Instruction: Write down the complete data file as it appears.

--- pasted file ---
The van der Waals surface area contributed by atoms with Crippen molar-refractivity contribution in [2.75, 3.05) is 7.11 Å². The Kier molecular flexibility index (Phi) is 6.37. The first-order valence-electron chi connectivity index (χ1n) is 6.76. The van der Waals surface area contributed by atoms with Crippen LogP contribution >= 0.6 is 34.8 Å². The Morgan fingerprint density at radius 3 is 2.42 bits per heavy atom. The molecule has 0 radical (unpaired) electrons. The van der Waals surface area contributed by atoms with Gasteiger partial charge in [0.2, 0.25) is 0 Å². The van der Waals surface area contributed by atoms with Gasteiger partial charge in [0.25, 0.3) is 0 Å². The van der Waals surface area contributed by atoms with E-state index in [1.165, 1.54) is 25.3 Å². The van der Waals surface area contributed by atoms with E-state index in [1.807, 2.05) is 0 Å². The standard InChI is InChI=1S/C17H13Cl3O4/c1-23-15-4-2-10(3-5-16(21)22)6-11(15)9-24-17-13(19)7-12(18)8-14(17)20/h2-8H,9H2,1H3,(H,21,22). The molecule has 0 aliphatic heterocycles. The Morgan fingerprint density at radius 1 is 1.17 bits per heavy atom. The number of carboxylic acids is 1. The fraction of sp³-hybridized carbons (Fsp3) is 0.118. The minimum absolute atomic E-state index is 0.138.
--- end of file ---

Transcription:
The van der Waals surface area contributed by atoms with Crippen molar-refractivity contribution in [2.75, 3.05) is 7.11 Å². The Kier molecular flexibility index (Phi) is 6.37. The first-order valence-electron chi connectivity index (χ1n) is 6.76. The van der Waals surface area contributed by atoms with Crippen LogP contribution >= 0.6 is 34.8 Å². The Morgan fingerprint density at radius 3 is 2.42 bits per heavy atom. The molecule has 0 radical (unpaired) electrons. The van der Waals surface area contributed by atoms with Gasteiger partial charge in [0.2, 0.25) is 0 Å². The van der Waals surface area contributed by atoms with Gasteiger partial charge in [0.25, 0.3) is 0 Å². The van der Waals surface area contributed by atoms with E-state index in [1.165, 1.54) is 25.3 Å². The van der Waals surface area contributed by atoms with E-state index in [1.807, 2.05) is 0 Å². The standard InChI is InChI=1S/C17H13Cl3O4/c1-23-15-4-2-10(3-5-16(21)22)6-11(15)9-24-17-13(19)7-12(18)8-14(17)20/h2-8H,9H2,1H3,(H,21,22). The molecule has 0 aliphatic heterocycles. The Morgan fingerprint density at radius 1 is 1.17 bits per heavy atom. The number of carboxylic acids is 1. The fraction of sp³-hybridized carbons (Fsp3) is 0.118. The minimum absolute atomic E-state index is 0.138.